Why does our skin look different in UV portraits? Human hair and skin contains melanin to block cancer-causing ultraviolet light from the sun. The melanin is produced in the deepest of the five layers of the epidermis. Unlike visible light, UV light penetrates the outer layers of our skin and is blocked by the melanin, appearing dark in the portraits. (Sunscreen and UV blocking glasses also appear dark.)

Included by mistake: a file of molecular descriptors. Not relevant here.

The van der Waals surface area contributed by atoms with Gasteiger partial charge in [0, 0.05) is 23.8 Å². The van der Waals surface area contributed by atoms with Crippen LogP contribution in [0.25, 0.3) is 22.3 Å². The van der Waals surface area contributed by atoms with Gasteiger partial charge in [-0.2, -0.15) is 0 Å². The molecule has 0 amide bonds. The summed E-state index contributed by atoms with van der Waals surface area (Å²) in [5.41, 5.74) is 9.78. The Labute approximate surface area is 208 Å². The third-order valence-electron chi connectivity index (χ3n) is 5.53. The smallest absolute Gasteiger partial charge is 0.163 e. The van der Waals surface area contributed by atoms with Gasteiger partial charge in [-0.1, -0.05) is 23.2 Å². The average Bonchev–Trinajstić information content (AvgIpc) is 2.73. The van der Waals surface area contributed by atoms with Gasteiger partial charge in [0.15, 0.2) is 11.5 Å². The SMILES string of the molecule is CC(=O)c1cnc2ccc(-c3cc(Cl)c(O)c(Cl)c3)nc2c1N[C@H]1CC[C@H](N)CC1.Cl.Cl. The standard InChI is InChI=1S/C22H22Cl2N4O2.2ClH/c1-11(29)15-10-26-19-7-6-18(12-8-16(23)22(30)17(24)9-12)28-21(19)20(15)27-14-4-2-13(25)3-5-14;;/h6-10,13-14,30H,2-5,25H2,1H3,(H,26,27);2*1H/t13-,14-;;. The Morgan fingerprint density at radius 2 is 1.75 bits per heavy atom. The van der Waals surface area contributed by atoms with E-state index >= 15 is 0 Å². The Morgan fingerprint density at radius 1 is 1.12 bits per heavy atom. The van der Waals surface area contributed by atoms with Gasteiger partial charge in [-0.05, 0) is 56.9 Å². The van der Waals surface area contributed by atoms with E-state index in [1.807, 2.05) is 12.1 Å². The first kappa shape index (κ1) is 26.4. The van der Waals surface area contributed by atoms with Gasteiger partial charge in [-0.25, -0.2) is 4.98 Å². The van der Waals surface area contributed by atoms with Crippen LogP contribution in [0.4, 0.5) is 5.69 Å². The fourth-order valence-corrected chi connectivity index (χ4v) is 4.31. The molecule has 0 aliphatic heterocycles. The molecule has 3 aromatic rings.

It is often forgotten that the range of light that humans can and can’t see is by no means universal. Many animals—ranging from butterflies to cats to reindeer—see ultraviolet light. As we know, outwardly visible differences of melanin levels have been used by various human societies as a pretext for racial discrimination, subjugation, and enslavement. Viewing each other in UV light is a stark reminder of just how arbitrary and artificial melanin-based social hierarchies are.